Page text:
A man convicted of killing 14-year-old Chelsey Acorn of Abbotsford in 2005 has lost his bid for a new trial.
Dustin Moir, 33, had appealed his conviction on the basis that the trial judge erred in allowing Moir’s confession as part of a “Mr. Big” operation to be presented as evidence.
But a three-judge panel of the B.C. Court of Appeal agreed April 23 that there was no error, and Moir’s 2017 conviction for first-degree murder should stand.
Moir has already gone through two trials for Acorn’s murder. He received a life sentence in February 2010, but he appealed the decision, and his conviction was overturned in January 2013.
He was again found guilty in March 2017 at the conclusion of his second trial and received a life sentence with no chance of parole for 25 years. It was that decision that was the subject of Moir’s most recent appeal bid.
Moir’s father, Jesse Blue West, 68, was also convicted of Acorn’s murder in January 2013 in a separate trial. He later lost his bid for an appeal.
Acorn’s body was found April 8, 2006 by two hikers in a remote area near the Carolin Mines exit off the Coquihalla Highway outside of Hope.
She had been killed sometime between Oct. 1 and Dec. 31, 2005. She was found in a shallow grave covered with rocks, and a large rock was found by her head.
An autopsy revealed that her skull had been crushed above her left eye socket.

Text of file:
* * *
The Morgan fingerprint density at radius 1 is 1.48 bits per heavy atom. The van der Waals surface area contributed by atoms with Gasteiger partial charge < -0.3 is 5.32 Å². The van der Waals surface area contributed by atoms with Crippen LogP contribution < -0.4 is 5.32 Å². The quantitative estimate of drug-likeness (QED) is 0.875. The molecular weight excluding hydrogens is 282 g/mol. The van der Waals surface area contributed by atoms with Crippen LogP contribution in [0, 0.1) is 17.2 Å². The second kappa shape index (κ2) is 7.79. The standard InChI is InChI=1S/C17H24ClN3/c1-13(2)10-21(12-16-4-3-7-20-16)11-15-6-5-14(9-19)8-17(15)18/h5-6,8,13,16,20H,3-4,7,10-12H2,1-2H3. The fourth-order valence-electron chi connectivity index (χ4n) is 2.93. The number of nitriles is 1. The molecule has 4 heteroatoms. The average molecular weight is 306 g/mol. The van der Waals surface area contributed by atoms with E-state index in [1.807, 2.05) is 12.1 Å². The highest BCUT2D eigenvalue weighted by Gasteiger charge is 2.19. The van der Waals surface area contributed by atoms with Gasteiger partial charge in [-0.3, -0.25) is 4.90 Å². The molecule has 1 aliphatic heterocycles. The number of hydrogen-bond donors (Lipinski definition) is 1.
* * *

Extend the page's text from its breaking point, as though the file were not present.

During the two trials, it was revealed that Moir met Acorn first, and then introduced her to his father.
Her death occurred during a camping trip. West testified at his trial that Moir and Acorn got into an argument, and Moir killed the teen by striking her. West said he then buried her body to protect his son.
At Moir’s two trials, he testified that it was his dad who killed Acorn, and he only helped his dad bury her body.
The criminal investigations used an undercover “Mr. Big” operation in which both West and Moir confessed to a “crime boss” that they had killed Acorn. Those confessions were used as evidence at their trials.
In Moir’s latest appeal application, his lawyer argued that the Mr. Big confession should not have been used as evidence because the statements Moir made at that time were unreliable, and he “had exhibited a tendency to lie and to inflate his own connection to criminality.”
The defence said that Moir confessed to “finishing off” a murder victim with his father because he felt he would be kicked out of the criminal organization if he didn’t.
But the B.C. Court of Appeal panel said the trial judge was correct in allowing the Mr. Big confession at Moir’s trial because the detail and sequence of events in his statement were “logically consistent and plausible” when compared to the other evidence.
The panel agreed with the trial judge’s view that the jury would be able to consider the confession “with unbiased minds” in weight with all the other evidence.